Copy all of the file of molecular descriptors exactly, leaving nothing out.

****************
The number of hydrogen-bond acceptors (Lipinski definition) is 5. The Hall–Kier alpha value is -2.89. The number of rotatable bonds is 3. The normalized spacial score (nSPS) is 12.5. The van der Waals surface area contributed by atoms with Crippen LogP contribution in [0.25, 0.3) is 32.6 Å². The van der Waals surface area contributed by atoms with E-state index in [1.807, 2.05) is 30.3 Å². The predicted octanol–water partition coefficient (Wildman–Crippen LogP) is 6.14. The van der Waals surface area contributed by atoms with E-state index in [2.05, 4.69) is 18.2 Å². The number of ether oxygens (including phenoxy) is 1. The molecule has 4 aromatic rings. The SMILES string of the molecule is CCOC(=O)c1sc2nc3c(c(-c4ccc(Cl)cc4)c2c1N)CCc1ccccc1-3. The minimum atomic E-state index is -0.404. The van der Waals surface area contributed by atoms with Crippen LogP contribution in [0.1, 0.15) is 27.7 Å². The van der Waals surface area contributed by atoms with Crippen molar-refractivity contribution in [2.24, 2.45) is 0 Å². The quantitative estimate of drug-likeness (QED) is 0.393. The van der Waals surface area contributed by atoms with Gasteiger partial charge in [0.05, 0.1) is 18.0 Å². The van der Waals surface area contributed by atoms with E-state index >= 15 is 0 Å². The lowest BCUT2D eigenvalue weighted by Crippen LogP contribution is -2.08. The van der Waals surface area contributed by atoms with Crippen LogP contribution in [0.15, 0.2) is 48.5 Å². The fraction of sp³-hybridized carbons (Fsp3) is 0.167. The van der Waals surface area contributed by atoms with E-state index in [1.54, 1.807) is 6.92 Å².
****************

The number of hydrogen-bond acceptors (Lipinski definition) is 5. The Hall–Kier alpha value is -2.89. The number of rotatable bonds is 3. The normalized spacial score (nSPS) is 12.5. The van der Waals surface area contributed by atoms with Crippen LogP contribution in [0.25, 0.3) is 32.6 Å². The van der Waals surface area contributed by atoms with E-state index in [1.807, 2.05) is 30.3 Å². The predicted octanol–water partition coefficient (Wildman–Crippen LogP) is 6.14. The van der Waals surface area contributed by atoms with E-state index in [2.05, 4.69) is 18.2 Å². The number of ether oxygens (including phenoxy) is 1. The molecule has 4 aromatic rings. The SMILES string of the molecule is CCOC(=O)c1sc2nc3c(c(-c4ccc(Cl)cc4)c2c1N)CCc1ccccc1-3. The minimum atomic E-state index is -0.404. The van der Waals surface area contributed by atoms with Crippen LogP contribution in [0.1, 0.15) is 27.7 Å². The van der Waals surface area contributed by atoms with Crippen molar-refractivity contribution in [2.24, 2.45) is 0 Å². The quantitative estimate of drug-likeness (QED) is 0.393. The van der Waals surface area contributed by atoms with Gasteiger partial charge in [0.05, 0.1) is 18.0 Å². The van der Waals surface area contributed by atoms with E-state index >= 15 is 0 Å². The lowest BCUT2D eigenvalue weighted by Crippen LogP contribution is -2.08. The van der Waals surface area contributed by atoms with Crippen LogP contribution in [0.15, 0.2) is 48.5 Å². The fraction of sp³-hybridized carbons (Fsp3) is 0.167. The van der Waals surface area contributed by atoms with E-state index in [1.54, 1.807) is 6.92 Å².